Well, this might be the ‘dumbest’ thing I’ve ever dumb, er, done. As part of Cuneiform Press’ Music Series, we’ve been printing and designing concert posters. This one was for a punk house show. Punk? I’ve done posters for folk, country, classical, avant-garde, and rock and roll, but punk presented a new aesthetic challenge. Typically, when I design posters or books related to music, I begin by putting on a record or two by the musician, take out my sketchbook, and begin writing down words or phrases that occur to me, doodle, make allusions to colors or textures that come to mind. Then I get to work on the design more formally, keeping that musician or genre playing continuously, a way to pair sound and image as content and form.

Part of the challenge here was that there were four bands playing: Funeral Gold; Sun Machine; Dumb; and Love Cop, and I only had access to one band’s music. I was stumped. I felt dumb and daunted. I kept looking at the notes Dumb’s drummer wrote down for me with the event’s details and kept drawing a blank. Then I thought about punk’s transparency, the photocopier, and lo-fi DIY aesthetics, and thought that perhaps the drummer’s Post-It-Note could be the perfect way to let the design design itself.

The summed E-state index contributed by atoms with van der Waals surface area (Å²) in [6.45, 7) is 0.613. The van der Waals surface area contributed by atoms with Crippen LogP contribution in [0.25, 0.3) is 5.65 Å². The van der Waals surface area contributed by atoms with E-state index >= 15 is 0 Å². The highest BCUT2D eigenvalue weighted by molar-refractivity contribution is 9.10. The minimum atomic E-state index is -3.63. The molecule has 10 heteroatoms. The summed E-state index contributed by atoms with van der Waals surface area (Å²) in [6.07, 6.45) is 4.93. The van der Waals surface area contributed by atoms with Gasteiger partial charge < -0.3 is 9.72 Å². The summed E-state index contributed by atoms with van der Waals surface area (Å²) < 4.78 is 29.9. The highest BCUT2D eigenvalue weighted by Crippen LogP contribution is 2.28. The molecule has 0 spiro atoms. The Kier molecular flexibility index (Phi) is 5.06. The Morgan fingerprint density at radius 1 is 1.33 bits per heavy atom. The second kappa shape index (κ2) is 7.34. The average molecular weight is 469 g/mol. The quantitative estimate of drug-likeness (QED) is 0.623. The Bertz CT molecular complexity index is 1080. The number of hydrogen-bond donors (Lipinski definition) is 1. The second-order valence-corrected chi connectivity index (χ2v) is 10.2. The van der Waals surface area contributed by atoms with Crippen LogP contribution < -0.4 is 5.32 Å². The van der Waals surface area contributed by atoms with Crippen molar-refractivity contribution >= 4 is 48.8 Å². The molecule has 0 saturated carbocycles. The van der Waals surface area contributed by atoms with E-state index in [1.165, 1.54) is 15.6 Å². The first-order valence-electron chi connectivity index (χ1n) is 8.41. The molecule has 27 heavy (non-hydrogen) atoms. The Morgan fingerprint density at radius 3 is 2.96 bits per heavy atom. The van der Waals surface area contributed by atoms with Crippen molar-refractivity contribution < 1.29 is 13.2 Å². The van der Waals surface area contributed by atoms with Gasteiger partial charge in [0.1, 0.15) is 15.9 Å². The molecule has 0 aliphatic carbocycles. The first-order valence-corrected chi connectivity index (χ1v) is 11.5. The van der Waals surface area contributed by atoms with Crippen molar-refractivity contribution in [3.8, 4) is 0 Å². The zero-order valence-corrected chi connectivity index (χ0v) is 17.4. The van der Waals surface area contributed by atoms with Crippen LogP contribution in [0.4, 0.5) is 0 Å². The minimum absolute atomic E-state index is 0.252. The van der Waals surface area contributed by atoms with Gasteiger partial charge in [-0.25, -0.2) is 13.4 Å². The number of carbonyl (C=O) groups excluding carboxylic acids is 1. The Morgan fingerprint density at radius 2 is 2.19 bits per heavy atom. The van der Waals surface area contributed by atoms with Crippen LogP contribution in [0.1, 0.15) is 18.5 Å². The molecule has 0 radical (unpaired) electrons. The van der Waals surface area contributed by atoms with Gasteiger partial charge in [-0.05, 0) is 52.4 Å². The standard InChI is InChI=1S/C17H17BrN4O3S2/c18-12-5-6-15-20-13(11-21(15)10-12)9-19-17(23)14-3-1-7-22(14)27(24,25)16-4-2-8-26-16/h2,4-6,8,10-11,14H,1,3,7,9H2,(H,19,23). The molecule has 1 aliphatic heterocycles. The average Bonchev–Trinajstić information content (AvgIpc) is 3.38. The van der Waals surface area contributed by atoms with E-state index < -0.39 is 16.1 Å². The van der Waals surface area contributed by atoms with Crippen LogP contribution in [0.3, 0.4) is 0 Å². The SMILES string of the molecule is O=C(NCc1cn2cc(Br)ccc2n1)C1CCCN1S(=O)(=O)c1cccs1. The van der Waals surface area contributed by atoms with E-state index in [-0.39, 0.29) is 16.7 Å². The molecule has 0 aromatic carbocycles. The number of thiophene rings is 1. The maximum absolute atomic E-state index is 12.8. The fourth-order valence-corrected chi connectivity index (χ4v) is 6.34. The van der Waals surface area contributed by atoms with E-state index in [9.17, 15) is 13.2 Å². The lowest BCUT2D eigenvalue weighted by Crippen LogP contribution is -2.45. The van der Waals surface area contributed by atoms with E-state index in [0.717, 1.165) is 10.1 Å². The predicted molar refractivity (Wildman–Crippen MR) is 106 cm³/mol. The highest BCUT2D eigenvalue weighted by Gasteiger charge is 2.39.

I scanned it at the highest resolution possible, blew it up in Photoshop, and inverted the color (negative on positive, which of course would be reversed in the film back to the original). Then I made a large photopolymer plate and mounted it to the base in the bed of my Vandercook. I pulled a few prints on newsprint, just about the most inexpensive and ephemeral material I know of, and liked the results. But then I thought of those beautiful, if agitated, sheets that you pull out of the bowels of the copy machine when it jams: a beautiful, if agitated, jam… That’s punk to me. So, I started balling up the newsprint and unfolding it, to varying degrees, before running it thorough the press, and I liked the results. Here are a few more snapshots.